Retirement Planning in Houston, Texas
Consider Creating a Retirement Benefits Trust
Chances are your children have left the nest with lives and children of their own. You have had a chance to see how your children have developed and who you can count on to help you in the future with financial and medical decisions. As a result, you may wish to make changes in that regard to your estate plan including creating a retirement benefits trust with the assistance of Galligan & Manning.
Simplifying your estate plan
Tax laws have also changed, along with your financial situation. Because of the higher estate tax exemption amount, there may be an opportunity to simplify your estate plan and eliminate some of the trusts you had included before to minimize the estate tax. This is also the time to review any trusts created in your current estate plan to make sure that they do not disqualify your assets from receiving a “step up in basis” to reduce capital gains taxes on the surviving spouse’s death. Learn about how the SECURE Act of 2020 will affect your planning.
Other things to think about
You may wish to include your grandchildren in your estate plan, perhaps contributing to their education.
If you have lost a spouse and are considering remarriage, you should explore a prenuptial agreement to protect your children’s inheritance.
If you have children who are in a profession that may give rise to a lawsuit (such as a doctor or lawyer) or if you are concerned about a child’s marriage and don’t want a child’s ex-spouse to receive part of your child’s inheritance, you will want make sure to leave a child’s inheritance to a trust and name the child as Trustee with the power to make distributions to himself or herself for health, support maintenance and education. This will protect your child’s inheritance from divorcing spouses and other creditors.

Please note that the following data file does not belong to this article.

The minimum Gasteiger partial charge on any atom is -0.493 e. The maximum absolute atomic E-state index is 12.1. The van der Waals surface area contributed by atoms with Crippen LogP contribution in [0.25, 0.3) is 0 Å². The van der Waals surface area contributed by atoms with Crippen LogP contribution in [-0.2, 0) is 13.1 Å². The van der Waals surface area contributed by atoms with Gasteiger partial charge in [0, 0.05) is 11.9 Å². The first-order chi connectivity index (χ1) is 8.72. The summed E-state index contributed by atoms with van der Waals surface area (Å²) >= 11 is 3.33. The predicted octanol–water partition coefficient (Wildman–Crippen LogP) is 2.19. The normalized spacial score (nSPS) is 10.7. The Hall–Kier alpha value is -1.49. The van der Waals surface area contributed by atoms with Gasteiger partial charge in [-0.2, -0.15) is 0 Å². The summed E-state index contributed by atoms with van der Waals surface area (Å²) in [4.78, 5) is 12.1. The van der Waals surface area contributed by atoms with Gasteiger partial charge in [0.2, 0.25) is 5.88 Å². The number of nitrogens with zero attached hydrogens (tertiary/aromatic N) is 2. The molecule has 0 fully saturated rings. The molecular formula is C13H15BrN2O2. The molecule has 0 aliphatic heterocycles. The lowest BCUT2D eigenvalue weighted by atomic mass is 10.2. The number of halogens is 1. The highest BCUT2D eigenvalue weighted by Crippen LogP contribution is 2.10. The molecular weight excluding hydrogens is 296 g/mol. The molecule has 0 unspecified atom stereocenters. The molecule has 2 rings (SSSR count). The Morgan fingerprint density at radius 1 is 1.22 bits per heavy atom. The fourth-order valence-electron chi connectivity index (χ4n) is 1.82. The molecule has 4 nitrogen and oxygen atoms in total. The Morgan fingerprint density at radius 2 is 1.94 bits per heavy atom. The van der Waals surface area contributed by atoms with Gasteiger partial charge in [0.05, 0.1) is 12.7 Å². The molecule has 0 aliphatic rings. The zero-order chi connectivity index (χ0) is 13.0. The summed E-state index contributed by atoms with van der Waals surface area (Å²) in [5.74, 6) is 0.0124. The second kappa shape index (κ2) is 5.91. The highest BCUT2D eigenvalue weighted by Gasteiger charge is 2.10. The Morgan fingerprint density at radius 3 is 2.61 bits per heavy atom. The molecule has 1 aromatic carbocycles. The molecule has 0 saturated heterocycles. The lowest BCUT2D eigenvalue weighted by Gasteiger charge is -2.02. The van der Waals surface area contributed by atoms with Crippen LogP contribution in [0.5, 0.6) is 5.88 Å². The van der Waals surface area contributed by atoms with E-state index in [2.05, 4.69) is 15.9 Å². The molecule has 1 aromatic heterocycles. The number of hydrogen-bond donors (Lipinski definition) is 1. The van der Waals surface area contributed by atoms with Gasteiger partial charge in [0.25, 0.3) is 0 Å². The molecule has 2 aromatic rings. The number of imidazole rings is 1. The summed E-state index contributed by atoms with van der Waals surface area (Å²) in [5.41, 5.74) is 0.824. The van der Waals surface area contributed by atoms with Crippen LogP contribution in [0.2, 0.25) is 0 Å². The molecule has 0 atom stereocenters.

You may want to consider creating a retirement benefits trust to hold retirement benefits passing to a child or other non-spouse beneficiary. The retirement benefits trust can be structured to make sure that a beneficiary does not immediately cash in an IRA or other retirement plan, taking only the annual required minimum distribution. That leaves the retirement plan to grow tax free and results in less paid in income tax because the tax is based only on the distribution taken, not on the whole account. This is referred to as taking advantage of the IRA “stretch.” Our law firm’s post Stretch IRA Alternatives under the SECURE Act provides more guidance.
If you are in a second marriage, you may wish to implement the retirement benefits trust for your spouse so that amounts remaining in the retirement benefits trust at his or her death pass to your children, as opposed to the children of a second spouse.
If your estate plan involves a living trust, now is the time to make sure that all of your assets are either in the name of your trust or that they pass to your trust or another beneficiary at your death so that probate is avoided.
When our estate lawyers meet with you, we review the changes in your family situation, your assets, and your goals, then work with you to come up with an updated plan to accomplish your goals.